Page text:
How can I describe my time abroad thus far? It seems to me that no words will do the change, the joy, the pain, the shock, the awe of the past three weeks any justice. But I have chosen to be honest with myself about this experience, and therefore, I must be honest with you.
It is incredible.
It is so very hard.
Upon arrival in Spain, I realized that I had no inkling of the adventure I had just embarked upon. The tearful goodbyes and the stuffed suitcases were merely glimpses at the journey ahead.
And I didn’t realize until around day eight that I wasn’t going home; this was no vacation. This is four months. This is a semester. This is an epic, not a novel. And it is my job to write it.
With this in mind and pen in hand, both metaphorically and physically, the story begins.
The abundance of life in Spain is breathtaking. These people live for life itself; they do not live to work or work to live. Each moment is valued, and the praises of every day are sung through the streets in tunes that sound a lot like espresso, laughter, and line-dried laundry. I am at once terrified and overjoyed by these things. I am at once captivated, standing with wide eyes and an open heart, and uncomfortable to the point of longing for the safety of routine.
At first, I often found myself wondering how I got here; how I decided six months ago that this would be a good idea.
I signed up, bought a plane ticket, and told myself I would figure out who I am and who I belong with when I got there. Well, I am here now. And I don’t think I was wrong. I also don’t think it is going to be as easy as I thought.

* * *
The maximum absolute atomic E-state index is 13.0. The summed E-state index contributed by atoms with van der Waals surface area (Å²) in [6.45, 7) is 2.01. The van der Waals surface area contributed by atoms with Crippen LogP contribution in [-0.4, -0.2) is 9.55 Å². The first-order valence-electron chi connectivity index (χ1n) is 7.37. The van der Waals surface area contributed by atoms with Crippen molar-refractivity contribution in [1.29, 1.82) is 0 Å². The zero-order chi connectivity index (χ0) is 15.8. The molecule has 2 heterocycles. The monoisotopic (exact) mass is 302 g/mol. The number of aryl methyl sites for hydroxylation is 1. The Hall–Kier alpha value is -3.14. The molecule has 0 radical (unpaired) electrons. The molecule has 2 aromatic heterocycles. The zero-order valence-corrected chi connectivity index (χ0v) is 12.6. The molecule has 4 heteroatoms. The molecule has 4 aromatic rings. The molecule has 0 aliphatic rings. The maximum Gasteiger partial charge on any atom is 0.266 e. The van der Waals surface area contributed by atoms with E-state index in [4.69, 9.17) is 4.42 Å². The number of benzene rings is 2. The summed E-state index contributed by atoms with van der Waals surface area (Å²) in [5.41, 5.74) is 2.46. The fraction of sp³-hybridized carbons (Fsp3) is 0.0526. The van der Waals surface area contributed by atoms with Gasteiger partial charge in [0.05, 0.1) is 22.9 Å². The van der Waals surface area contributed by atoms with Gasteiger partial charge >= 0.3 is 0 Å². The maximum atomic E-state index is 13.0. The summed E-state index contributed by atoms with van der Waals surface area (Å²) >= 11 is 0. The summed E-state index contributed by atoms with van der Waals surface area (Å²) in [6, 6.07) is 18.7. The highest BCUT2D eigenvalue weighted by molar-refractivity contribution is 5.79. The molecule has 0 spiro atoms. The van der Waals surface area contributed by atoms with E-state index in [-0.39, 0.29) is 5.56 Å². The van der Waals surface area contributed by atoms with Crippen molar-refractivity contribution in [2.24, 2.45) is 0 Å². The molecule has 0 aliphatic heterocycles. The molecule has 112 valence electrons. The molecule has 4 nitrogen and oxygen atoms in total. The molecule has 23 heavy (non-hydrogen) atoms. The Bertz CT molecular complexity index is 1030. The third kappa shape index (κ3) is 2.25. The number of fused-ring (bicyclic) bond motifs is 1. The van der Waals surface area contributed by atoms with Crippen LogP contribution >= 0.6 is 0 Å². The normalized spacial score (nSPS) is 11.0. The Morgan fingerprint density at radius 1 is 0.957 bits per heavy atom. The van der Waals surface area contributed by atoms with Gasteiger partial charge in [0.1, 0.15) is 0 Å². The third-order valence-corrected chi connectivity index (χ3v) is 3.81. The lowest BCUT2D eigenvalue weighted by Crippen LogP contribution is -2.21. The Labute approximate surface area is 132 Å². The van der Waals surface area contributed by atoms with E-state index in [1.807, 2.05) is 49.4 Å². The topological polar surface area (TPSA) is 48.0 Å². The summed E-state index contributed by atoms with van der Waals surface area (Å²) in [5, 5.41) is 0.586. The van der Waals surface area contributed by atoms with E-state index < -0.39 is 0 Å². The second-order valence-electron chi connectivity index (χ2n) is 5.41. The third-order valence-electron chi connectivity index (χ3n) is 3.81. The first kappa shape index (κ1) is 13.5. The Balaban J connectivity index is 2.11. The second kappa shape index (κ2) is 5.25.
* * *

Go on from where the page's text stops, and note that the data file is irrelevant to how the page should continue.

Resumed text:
The problem with these experiences abroad, and experiences in general, is that people only share the highlights. My pictures of weekend adventures won’t truly capture the beauty of this land. They also won’t capture the loneliness, the adjustment, and culture shock that creep in alone on a Tuesday night.
I came to this country alone. Without knowing a soul, I flew to another continent. And when I realized at orientation that almost everyone came with a group of friends from home, a deep fear and anxiety and loneliness settled in. I told myself to be patient: relationships come in time. You will find people to share this country with.
I told myself that.
I didn’t listen to myself very well. I usually don’t.
So I was worried and anxious and lonely and convinced that I was going to be isolated for four months. Culture shock is no joke, and I wanted my best friends and family to be with me. I didn’t want surface relationships made in hotel lobbies and airport terminals. I wanted deep, meaningful relationships filled with vulnerability and honesty and love.
And I wanted it right that very second.
Relationships don’t work like that.
The world doesn’t work like that.
Multiple weeks later, I can say have found these things. I have found people that make me feel excited to wake up in such a beautiful country filled with such beautiful people who celebrate such a beautiful culture and speak in such a beautiful language.
But it took more than three days to find them.
So, yes, I had to be patient. And yes, it worked out. Because I swear I am finding pieces of my soul I never knew were missing in these new friends, in these new streets, in this new language.
This is absolutely terrifying. I’m still scared. And the first few weeks were four shades darker than today is. Call it lonely. Call it culture shock. Call it homesick. Call it isolation. Call it change. Call it sad. Call it moments of regret.
But whatever you call it, call it temporary.
Because growth is rarely comfortable.
And you don’t find yourself if you stay in one place.
And you don’t make friends that rattle your ribs with laughter and love in the safety of your room.
So, yes, it is so very hard.
But yes, it is incredible.
And I am quite sure I was meant to sing the tune of Sevilla.
Blue skies are calling. Always.